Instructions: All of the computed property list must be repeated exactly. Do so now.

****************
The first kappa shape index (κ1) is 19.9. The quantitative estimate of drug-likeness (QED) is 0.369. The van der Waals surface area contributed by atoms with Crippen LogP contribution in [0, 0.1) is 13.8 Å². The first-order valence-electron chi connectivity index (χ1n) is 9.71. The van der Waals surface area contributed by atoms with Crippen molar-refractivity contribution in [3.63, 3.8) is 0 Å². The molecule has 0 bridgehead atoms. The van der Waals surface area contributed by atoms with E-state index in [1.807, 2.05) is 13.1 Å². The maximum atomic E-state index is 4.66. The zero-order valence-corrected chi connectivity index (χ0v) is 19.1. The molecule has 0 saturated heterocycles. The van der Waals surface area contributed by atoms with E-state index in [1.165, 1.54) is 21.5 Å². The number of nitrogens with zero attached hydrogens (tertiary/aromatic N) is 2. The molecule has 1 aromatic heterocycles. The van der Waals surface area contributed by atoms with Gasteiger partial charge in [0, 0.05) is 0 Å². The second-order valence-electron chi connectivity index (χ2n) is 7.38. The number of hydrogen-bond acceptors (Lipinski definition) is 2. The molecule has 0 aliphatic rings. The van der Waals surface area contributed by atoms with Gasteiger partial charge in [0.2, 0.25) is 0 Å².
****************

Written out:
The first kappa shape index (κ1) is 19.9. The quantitative estimate of drug-likeness (QED) is 0.369. The van der Waals surface area contributed by atoms with Crippen LogP contribution in [0, 0.1) is 13.8 Å². The first-order valence-electron chi connectivity index (χ1n) is 9.71. The van der Waals surface area contributed by atoms with Crippen molar-refractivity contribution in [3.63, 3.8) is 0 Å². The molecule has 0 bridgehead atoms. The van der Waals surface area contributed by atoms with E-state index in [1.807, 2.05) is 13.1 Å². The maximum atomic E-state index is 4.66. The zero-order valence-corrected chi connectivity index (χ0v) is 19.1. The molecule has 0 saturated heterocycles. The van der Waals surface area contributed by atoms with E-state index in [1.165, 1.54) is 21.5 Å². The number of nitrogens with zero attached hydrogens (tertiary/aromatic N) is 2. The molecule has 1 aromatic heterocycles. The van der Waals surface area contributed by atoms with Gasteiger partial charge in [0, 0.05) is 0 Å². The second-order valence-electron chi connectivity index (χ2n) is 7.38. The number of hydrogen-bond acceptors (Lipinski definition) is 2. The molecule has 0 aliphatic rings. The van der Waals surface area contributed by atoms with Gasteiger partial charge in [0.2, 0.25) is 0 Å².